ONLY NOVELS: EXPLORING A FICTIONAL MODE
David Booth and Stanley Skinner.
Volume 17 Number 3
The move to accept genre fiction as a legitimate part of the literature curriculum has generated a need for appropriate secondary sources. Only Novels introduces readers to twenty-one different genres of fiction, providing for each one a brief explanatory introduction, excerpts from several representative novels, and a set of related questions and suggested writing activities. The approach of Only Novels seems most suited to a classroom environment.The list of genres covered is extensive, although fantasy flction is noticeably absent and the distinction drawn between detective and mystery novels is arguable. The excerpts range from classic to popular - from George Eliot to Barbara Cartland - and Canadian novels are well represented. The text while presented in a very readable style, is marred by a lamentable number of typographical errors, such as a reference to Agatha Christie's Miss Jane Marples. The usefulness of the author and title indexes is diminished by the omission of three names in the author index and the inconsistent approach to initial articles in the title index. Students of literature will flnd Only Novels a helpful but rudimentary introduction to genre fiction. The work's true value will be as an aid to teachers presenting genre fiction to classes, although educators should keep in mind that the reading of short excerpts, rather than of entire novels, represents an approach to literature that has decided limitations.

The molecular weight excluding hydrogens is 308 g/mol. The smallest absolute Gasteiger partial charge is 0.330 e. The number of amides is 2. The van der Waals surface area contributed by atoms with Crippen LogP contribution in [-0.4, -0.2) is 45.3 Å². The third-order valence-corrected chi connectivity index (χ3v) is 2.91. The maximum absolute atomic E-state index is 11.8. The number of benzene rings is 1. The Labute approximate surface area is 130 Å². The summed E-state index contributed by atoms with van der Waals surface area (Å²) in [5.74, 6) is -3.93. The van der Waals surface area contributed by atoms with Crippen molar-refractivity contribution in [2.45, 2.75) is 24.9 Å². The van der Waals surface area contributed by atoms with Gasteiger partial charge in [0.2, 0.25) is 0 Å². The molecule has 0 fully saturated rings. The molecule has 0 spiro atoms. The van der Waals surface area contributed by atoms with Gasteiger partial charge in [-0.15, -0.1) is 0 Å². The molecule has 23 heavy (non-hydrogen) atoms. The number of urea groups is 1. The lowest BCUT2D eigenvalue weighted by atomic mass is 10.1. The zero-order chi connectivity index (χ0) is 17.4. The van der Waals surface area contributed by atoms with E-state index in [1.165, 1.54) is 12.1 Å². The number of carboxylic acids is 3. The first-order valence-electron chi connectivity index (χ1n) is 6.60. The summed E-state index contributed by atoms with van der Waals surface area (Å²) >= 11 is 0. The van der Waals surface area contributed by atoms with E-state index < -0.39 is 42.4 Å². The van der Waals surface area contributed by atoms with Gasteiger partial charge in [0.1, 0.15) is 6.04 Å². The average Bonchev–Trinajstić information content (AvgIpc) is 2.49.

Louise Reimer, Edmonton Public Library, Edmonton, AB.
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